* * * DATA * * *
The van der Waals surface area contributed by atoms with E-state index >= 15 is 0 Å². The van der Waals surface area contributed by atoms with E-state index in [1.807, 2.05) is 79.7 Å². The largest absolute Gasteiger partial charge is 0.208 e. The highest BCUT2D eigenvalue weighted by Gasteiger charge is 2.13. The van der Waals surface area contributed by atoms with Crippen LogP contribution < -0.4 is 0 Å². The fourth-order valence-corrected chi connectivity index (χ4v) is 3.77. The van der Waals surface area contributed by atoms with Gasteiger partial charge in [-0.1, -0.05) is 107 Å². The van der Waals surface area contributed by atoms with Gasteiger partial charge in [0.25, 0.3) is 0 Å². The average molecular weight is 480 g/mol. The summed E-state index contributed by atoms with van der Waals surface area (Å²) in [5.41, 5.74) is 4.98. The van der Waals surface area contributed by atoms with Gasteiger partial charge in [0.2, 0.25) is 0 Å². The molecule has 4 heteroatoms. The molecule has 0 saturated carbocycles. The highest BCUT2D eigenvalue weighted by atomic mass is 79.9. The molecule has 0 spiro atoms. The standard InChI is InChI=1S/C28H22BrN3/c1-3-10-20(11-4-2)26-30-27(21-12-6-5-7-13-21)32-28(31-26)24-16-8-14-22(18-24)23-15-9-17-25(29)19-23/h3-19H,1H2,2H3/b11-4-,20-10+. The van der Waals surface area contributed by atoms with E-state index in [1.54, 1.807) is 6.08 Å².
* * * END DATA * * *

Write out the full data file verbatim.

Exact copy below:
The van der Waals surface area contributed by atoms with E-state index >= 15 is 0 Å². The van der Waals surface area contributed by atoms with E-state index in [1.807, 2.05) is 79.7 Å². The largest absolute Gasteiger partial charge is 0.208 e. The highest BCUT2D eigenvalue weighted by Gasteiger charge is 2.13. The van der Waals surface area contributed by atoms with Crippen LogP contribution < -0.4 is 0 Å². The fourth-order valence-corrected chi connectivity index (χ4v) is 3.77. The van der Waals surface area contributed by atoms with Gasteiger partial charge in [-0.1, -0.05) is 107 Å². The van der Waals surface area contributed by atoms with Gasteiger partial charge in [0.25, 0.3) is 0 Å². The average molecular weight is 480 g/mol. The summed E-state index contributed by atoms with van der Waals surface area (Å²) in [5.41, 5.74) is 4.98. The van der Waals surface area contributed by atoms with Gasteiger partial charge in [0.2, 0.25) is 0 Å². The molecule has 4 heteroatoms. The molecule has 0 saturated carbocycles. The highest BCUT2D eigenvalue weighted by atomic mass is 79.9. The molecule has 0 spiro atoms. The standard InChI is InChI=1S/C28H22BrN3/c1-3-10-20(11-4-2)26-30-27(21-12-6-5-7-13-21)32-28(31-26)24-16-8-14-22(18-24)23-15-9-17-25(29)19-23/h3-19H,1H2,2H3/b11-4-,20-10+. The van der Waals surface area contributed by atoms with E-state index in [1.54, 1.807) is 6.08 Å².